TV Leaves the Deaf Out of Riot Coverage : Television: Only KABC provided comprehensive live-news closed-captioning for L.A. County's 641,000 hearing-impaired people.

TIMES STAFF WRITER

When Jack Jason's deaf parents were visiting him in Los Angeles last week, as racial warfare was breaking out on the streets of the city, he noticed that they were staring blankly at the maelstrom of fires and assaults on the TV screen without a full sense of what was happening.

Jason wondered how many of the estimated 641,000 deaf and hearing-impaired people throughout Los Angeles County were in a similar quandry, faced with civil violence in their own back yard with no idea of whether their safety was at risk, or, if it was, what actions they should take.

Of the seven major commercial TV stations in Los Angeles, only KABC-TV Channel 7 provided comprehensive closed-captioned news coverage of the Los Angeles riots.

"There was so much information to communicate--instructions relating to the curfew, which sections of the city were safe, schools and stores that were closing down," said Jason, who runs deaf actress Marlee Matlin's production company. "And all you were seeing if you were watching the news was pictures of fires."

KABC, KCBS-TV Channel 2, KNBC-TV Channel 4 and KTLA Channel 5 regularly close-caption their evening newscasts, enabling viewers who have purchased a special decoding device to see any scripted text printed on the screen. But, whenever there is an unscripted live or remote shot, such as the vast majority of the unfolding coverage of the Los Angeles riots, deaf and hearing-impaired viewers are at a serious and sometimes dangerous loss.

At the very least during last week's crisis, advocates of the deaf community charged this week, local stations should have transmitted "open captions" containing vital emergency information for all to read.

"We need access to information so we can react as quickly as the hearing community can," said Sheri Farinha Mutti, chief administrative officer for the Greater Los Angeles Assn. on Deafness. "The problem we face, with the recent floods, for example, is that people need to evacuate during a time of crisis. If there's no information on the screen, closed-captioned or open, they're not going to know what area they're supposed to leave."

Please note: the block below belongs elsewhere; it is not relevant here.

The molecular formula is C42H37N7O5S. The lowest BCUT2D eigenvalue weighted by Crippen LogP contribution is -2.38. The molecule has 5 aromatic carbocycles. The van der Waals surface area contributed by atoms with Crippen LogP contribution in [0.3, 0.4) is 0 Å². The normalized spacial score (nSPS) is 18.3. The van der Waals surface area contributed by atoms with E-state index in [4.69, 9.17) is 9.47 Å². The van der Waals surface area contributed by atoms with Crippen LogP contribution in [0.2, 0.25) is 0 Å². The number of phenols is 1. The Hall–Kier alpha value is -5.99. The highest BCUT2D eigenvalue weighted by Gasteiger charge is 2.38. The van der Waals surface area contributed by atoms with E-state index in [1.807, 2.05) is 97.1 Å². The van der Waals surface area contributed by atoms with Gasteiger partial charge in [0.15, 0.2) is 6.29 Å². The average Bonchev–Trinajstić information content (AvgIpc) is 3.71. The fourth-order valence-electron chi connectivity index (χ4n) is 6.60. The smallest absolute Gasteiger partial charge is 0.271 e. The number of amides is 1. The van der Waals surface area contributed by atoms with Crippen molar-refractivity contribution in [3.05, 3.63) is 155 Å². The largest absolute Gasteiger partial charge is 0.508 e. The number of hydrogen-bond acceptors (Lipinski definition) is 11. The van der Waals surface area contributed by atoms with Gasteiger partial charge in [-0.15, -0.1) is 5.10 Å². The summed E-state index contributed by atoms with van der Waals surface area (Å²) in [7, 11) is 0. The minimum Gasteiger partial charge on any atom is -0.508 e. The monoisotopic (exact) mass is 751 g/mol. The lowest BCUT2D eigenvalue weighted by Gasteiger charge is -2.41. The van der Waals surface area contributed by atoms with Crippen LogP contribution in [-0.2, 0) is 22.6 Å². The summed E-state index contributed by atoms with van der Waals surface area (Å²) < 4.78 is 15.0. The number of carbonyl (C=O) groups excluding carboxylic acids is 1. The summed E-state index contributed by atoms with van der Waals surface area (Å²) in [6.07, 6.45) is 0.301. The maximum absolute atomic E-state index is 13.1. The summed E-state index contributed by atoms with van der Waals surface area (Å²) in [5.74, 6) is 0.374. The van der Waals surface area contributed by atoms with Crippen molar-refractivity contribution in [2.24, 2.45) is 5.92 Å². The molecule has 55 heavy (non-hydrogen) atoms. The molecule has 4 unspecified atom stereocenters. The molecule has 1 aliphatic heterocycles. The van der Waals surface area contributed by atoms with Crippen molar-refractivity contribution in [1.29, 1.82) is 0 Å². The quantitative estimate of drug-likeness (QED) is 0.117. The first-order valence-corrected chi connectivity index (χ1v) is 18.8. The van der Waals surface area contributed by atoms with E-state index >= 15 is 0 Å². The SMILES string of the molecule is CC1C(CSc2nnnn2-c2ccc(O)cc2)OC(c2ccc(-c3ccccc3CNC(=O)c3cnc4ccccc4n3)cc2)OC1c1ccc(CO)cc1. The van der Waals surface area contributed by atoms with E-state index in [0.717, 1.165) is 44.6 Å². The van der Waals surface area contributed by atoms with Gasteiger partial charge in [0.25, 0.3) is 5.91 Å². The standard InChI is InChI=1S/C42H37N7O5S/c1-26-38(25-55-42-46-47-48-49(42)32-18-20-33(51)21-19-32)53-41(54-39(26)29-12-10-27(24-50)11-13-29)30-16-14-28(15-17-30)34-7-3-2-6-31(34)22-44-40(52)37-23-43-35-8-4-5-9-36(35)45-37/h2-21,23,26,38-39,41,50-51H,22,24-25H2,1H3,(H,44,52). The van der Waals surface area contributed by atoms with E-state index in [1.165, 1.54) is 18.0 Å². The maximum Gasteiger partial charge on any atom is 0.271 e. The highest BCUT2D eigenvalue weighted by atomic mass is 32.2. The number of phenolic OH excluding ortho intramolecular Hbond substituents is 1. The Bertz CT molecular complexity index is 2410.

After the devastating Bay Area earthquake in 1989, legislation was enacted directing the state's Office of Emergency Services to investigate the feasibility of a closed-caption emergency information system and also encouraging the California broadcast industry to work with deaf and hearing-impaired advocates to install crisis procedures.

But, after nearly two years of developing a prototype, the Office of Emergency Services only last month presented its report to Gov. Pete Wilson, suggesting the statewide installation of a $500,000 "Emergency Digital Information System" to broadcast closed-captioned public information.

And of the Los Angeles TV stations, only KABC began close-captioning its 5 p.m. newscast in "real time," paid for by the National Captioning Institute and Vons Companies. With real-time closed captioning, a stenographer listens to the broadcast and manually types each word as it is spoken. An instant later, the words appear on screen.

During times of emergency, KABC foots the bill for real-time closed captioning. The cost is $375 an hour--a total of nearly $18,000 for the 50 hours of virtual nonstop coverage after the Rodney G. King trial verdict.

Raised by deaf parents and fluent in sign language, Jason called and complained to the station he was watching during the riots, KNBC-TV Channel 4, which was providing intermittent closed-captioned news coverage. KNBC explained that the news department didn't have the capability to close-caption breaking news, but asked Jason if he would like to come down to the station in Burbank and sign the news live to deaf viewers. He went there and waited several hours, he said, before finally being turned away.

"At first we tried to make it work by reducing the size of our picture and our graphics, but there was no way to fit (Jason) on the screen," said KNBC spokeswoman Regina Miyamoto. "Then we decided signing was not the way to go because only a small percentage of hearing-impaired people know how to sign. So we went with (on-screen) graphics that told people what areas to stay out of.

All the stations contacted for this story said their on-screen graphics contained information for deaf viewers. KNBC also broadcast closed-captioned wire stories and some station reporting.

"We were unprepared with everything that was happening," KTLA spokesman Ed Harrison said. "For the next emergency situation we will be prepared with contingency plans."

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